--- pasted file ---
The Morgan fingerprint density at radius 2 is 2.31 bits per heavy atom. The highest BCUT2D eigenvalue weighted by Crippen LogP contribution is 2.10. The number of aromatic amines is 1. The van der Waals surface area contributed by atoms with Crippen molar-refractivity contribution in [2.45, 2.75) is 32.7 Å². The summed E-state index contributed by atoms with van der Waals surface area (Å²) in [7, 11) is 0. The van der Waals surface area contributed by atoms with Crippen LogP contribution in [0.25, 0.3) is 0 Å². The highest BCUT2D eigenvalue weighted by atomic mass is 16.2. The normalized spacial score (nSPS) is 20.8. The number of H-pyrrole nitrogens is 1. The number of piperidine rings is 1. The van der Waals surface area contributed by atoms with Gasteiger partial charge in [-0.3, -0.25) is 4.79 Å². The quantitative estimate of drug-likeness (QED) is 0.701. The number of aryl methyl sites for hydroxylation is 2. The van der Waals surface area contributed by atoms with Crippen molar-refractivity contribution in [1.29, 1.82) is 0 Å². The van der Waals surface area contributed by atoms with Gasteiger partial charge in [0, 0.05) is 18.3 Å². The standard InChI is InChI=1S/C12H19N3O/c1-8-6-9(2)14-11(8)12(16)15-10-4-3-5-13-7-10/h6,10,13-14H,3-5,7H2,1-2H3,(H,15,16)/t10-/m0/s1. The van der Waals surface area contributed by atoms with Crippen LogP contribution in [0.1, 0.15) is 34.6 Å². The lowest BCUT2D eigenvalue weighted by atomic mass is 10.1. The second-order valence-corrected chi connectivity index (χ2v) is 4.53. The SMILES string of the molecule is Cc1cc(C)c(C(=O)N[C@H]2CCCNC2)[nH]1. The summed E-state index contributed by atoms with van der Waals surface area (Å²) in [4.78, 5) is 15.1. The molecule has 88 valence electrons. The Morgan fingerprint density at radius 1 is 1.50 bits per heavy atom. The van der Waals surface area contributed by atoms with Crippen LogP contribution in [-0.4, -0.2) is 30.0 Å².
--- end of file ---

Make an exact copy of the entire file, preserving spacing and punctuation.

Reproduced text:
The Morgan fingerprint density at radius 2 is 2.31 bits per heavy atom. The highest BCUT2D eigenvalue weighted by Crippen LogP contribution is 2.10. The number of aromatic amines is 1. The van der Waals surface area contributed by atoms with Crippen molar-refractivity contribution in [2.45, 2.75) is 32.7 Å². The summed E-state index contributed by atoms with van der Waals surface area (Å²) in [7, 11) is 0. The van der Waals surface area contributed by atoms with Crippen LogP contribution in [0.25, 0.3) is 0 Å². The highest BCUT2D eigenvalue weighted by atomic mass is 16.2. The normalized spacial score (nSPS) is 20.8. The number of H-pyrrole nitrogens is 1. The number of piperidine rings is 1. The van der Waals surface area contributed by atoms with Gasteiger partial charge in [-0.3, -0.25) is 4.79 Å². The quantitative estimate of drug-likeness (QED) is 0.701. The number of aryl methyl sites for hydroxylation is 2. The van der Waals surface area contributed by atoms with Crippen molar-refractivity contribution in [1.29, 1.82) is 0 Å². The van der Waals surface area contributed by atoms with Gasteiger partial charge in [0, 0.05) is 18.3 Å². The standard InChI is InChI=1S/C12H19N3O/c1-8-6-9(2)14-11(8)12(16)15-10-4-3-5-13-7-10/h6,10,13-14H,3-5,7H2,1-2H3,(H,15,16)/t10-/m0/s1. The van der Waals surface area contributed by atoms with Crippen LogP contribution in [0.1, 0.15) is 34.6 Å². The lowest BCUT2D eigenvalue weighted by atomic mass is 10.1. The second-order valence-corrected chi connectivity index (χ2v) is 4.53. The SMILES string of the molecule is Cc1cc(C)c(C(=O)N[C@H]2CCCNC2)[nH]1. The summed E-state index contributed by atoms with van der Waals surface area (Å²) in [4.78, 5) is 15.1. The molecule has 88 valence electrons. The Morgan fingerprint density at radius 1 is 1.50 bits per heavy atom. The van der Waals surface area contributed by atoms with Crippen LogP contribution in [-0.4, -0.2) is 30.0 Å².